Somehow, I never got around to reposting this review of the book, Salty Baby. This review was originally written and posted in December 2013, and reappears here as/is. I remember that this book was recommended to me by one of my Irish readers. Thanks again for that, Enie!
A couple of weeks ago, a visitor to this blog from Ireland alerted me to Orla Tinsley’s 2010 book, Salty Baby. Orla Tinsley was born in March 1987 and has cystic fibrosis, which was discovered three days after her birth. I was interested in her story because I have read several books on CF and because it offered a perspective of how people handle this devastating genetic disease in countries other than the United States. The title of Tinsley’s book, Salty Baby, refers to the unusually high concentration of salt people with CF have in their bodies.
Tinsley’s writing career seems to have started with a stroke of luck. In Ireland, patients in hospitals are often kept in wards. It was not unusual for Orla to be sharing a room with five other people. One time, she happened to be sharing a room with a woman whose daughter was a reporter for the Irish Times. Tinsley ended up writing several articles about CF for the Irish Times, particularly about the sorry state of hospitals for adults with cystic fibrosis.
This book is also a coming of age story. Tinsley writes about what it was like to grow up with CF among healthy Irish kids, some of whom called her “germ girl”. She was interested in music, poetry, writing, and drama and was often involved in theatrical productions, despite being sick with CF. I’ve often heard it said that kids with CF are kind of “special” in that they tend to be remarkably mature and “good”. I definitely got that sense about Orla Tinsely, who bravely seemed to want to wring everything out of living as she could, even as she saw some of her friends dying of the same disease she was born with.
Tinsley had grown up going to a children’s hospital, where her illness was taken very seriously and nurses took pains to help her and other patients avoid cross-contamination. She got her medications on time and the staff was very proactive in the care they delivered. Once she graduated to the adult hospital, she discovered a whole new and terrifying world… where there weren’t enough beds to keep CF patients from mingling with each other. Orla saw people die before their time, mainly owing to the poor conditions in the hospitals.
In a way, cystic fibrosis seems to have given Orla Tinsley a calling. She became an activist in Ireland, working hard to improve the sub-par conditions in hospitals for CF patients. While she doesn’t really explain everything that CF does to the body or even what it did to her body, she does explain that people who have cystic fibrosis must be very careful about not coming into contact with bugs, particularly if they come from another CF patient. She writes of how hygiene standards were not as strict at the hospital for adults. One time, she saw a male nurse preparing a needle with a tray that had blood on it. She spoke up, which annoyed him… and probably spared her a serious setback in her illness.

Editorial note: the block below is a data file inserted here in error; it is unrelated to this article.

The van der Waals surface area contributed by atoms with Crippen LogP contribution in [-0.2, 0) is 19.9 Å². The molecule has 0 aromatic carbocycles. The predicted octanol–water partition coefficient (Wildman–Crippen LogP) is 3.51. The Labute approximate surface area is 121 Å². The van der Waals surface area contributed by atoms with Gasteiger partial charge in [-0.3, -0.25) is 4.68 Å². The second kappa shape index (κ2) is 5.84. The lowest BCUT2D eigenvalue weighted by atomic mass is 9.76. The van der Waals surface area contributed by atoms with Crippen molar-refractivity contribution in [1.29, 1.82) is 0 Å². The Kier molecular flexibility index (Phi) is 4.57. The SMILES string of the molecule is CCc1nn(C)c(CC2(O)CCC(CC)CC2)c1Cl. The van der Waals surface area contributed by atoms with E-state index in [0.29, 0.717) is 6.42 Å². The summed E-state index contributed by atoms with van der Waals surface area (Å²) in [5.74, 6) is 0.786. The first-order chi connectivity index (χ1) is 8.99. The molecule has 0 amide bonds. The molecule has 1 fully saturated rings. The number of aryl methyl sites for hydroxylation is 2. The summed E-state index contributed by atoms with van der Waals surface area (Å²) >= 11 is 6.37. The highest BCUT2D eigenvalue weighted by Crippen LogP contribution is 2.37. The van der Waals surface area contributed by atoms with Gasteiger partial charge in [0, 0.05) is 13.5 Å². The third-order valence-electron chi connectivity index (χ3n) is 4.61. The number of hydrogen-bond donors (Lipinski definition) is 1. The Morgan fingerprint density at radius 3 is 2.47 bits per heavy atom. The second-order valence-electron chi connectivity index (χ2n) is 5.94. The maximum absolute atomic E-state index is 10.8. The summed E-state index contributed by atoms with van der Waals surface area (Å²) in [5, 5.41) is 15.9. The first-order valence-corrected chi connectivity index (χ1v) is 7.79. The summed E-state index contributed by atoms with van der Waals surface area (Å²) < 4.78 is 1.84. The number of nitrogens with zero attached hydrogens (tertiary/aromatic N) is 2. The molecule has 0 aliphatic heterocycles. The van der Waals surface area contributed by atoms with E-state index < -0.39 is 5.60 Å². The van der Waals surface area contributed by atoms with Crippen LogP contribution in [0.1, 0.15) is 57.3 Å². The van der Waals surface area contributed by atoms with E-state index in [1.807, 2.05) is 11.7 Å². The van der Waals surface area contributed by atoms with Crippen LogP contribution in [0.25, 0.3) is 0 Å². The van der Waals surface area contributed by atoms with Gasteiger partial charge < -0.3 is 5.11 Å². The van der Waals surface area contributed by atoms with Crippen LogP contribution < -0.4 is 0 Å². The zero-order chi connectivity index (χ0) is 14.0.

Tinsley also goes a bit into sexuality with this book. She realizes that she has romantic feelings for women and writes that she might be a lesbian. And she also writes about her flirtation with eating disorders. Although it was always my understanding that it’s very difficult for CF patients to keep weight on, Orla apparently was heavier than many patients are. On a trip to Rome, she ran into an Italian man talking to a couple of ballerinas from Ireland, who were very thin. When the Italian guy realized Orla was also from Ireland, he was surprised because she wasn’t as thin. She didn’t realize that many Italian men apparently like “curvy” women (it’s my experience that they just plain like women).
Orla writes that she had to talk to psychiatrists about her eating “problems”, that she claims she didn’t really have. But then she writes about being very body and image conscious. I would imagine with a disease like CF, it must be especially difficult growing up and dealing with body image issues. Because she has had to have so many IVs in her lifetime, her veins are all pretty much shot. So she’s had to have picc lines and port-a-caths installed in her body and she writes a bit about what that was like, too. Due to her CF, she also has diabetes, and she writes about some of the special issues that have come up because of that. She once got busted in the library for eating a banana and using her cell phone, which apparently results in a 10 euro fine.
I mostly enjoyed reading Orla Tinsley’s book, Salty Baby. She is an engaging writer who has a lot to say and comes across as very personable and intelligent. The one thing I did notice about this book is that it’s a bit long and detailed. There were times when I thought it could have been edited and streamlined a bit to make it a bit less cumbersome to read. But overall, I was mostly just very impressed by Orla Tinsley and all she’s done to make CF care better in Ireland. I would definitely recommend this book to anyone interested in learning about cystic fibrosis, particularly as it’s treated in Ireland.
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